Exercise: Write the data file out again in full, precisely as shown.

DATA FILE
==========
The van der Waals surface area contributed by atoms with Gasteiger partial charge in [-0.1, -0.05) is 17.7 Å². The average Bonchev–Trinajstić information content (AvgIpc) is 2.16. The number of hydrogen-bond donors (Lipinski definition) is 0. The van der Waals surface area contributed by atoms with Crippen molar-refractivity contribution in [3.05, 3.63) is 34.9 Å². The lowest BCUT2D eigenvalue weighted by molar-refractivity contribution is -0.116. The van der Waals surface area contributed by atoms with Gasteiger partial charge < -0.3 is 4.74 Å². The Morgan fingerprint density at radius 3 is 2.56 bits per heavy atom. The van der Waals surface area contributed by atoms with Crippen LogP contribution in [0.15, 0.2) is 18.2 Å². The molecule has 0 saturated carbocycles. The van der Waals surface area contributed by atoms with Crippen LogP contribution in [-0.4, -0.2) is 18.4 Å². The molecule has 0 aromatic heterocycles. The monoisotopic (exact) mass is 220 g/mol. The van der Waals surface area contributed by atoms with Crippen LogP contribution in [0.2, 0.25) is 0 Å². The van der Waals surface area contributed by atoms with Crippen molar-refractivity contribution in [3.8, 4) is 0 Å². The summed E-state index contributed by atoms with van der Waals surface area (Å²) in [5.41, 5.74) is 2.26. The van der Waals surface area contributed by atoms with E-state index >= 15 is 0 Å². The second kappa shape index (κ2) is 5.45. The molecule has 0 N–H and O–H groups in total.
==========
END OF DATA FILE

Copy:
The van der Waals surface area contributed by atoms with Gasteiger partial charge in [-0.1, -0.05) is 17.7 Å². The average Bonchev–Trinajstić information content (AvgIpc) is 2.16. The number of hydrogen-bond donors (Lipinski definition) is 0. The van der Waals surface area contributed by atoms with Crippen molar-refractivity contribution in [3.05, 3.63) is 34.9 Å². The lowest BCUT2D eigenvalue weighted by molar-refractivity contribution is -0.116. The van der Waals surface area contributed by atoms with Gasteiger partial charge < -0.3 is 4.74 Å². The Morgan fingerprint density at radius 3 is 2.56 bits per heavy atom. The van der Waals surface area contributed by atoms with Crippen LogP contribution in [0.15, 0.2) is 18.2 Å². The molecule has 0 saturated carbocycles. The van der Waals surface area contributed by atoms with Crippen LogP contribution in [-0.4, -0.2) is 18.4 Å². The molecule has 0 aromatic heterocycles. The monoisotopic (exact) mass is 220 g/mol. The van der Waals surface area contributed by atoms with Crippen LogP contribution in [0.2, 0.25) is 0 Å². The van der Waals surface area contributed by atoms with Crippen molar-refractivity contribution in [3.8, 4) is 0 Å². The summed E-state index contributed by atoms with van der Waals surface area (Å²) in [5.41, 5.74) is 2.26. The van der Waals surface area contributed by atoms with E-state index >= 15 is 0 Å². The second kappa shape index (κ2) is 5.45. The molecule has 0 N–H and O–H groups in total.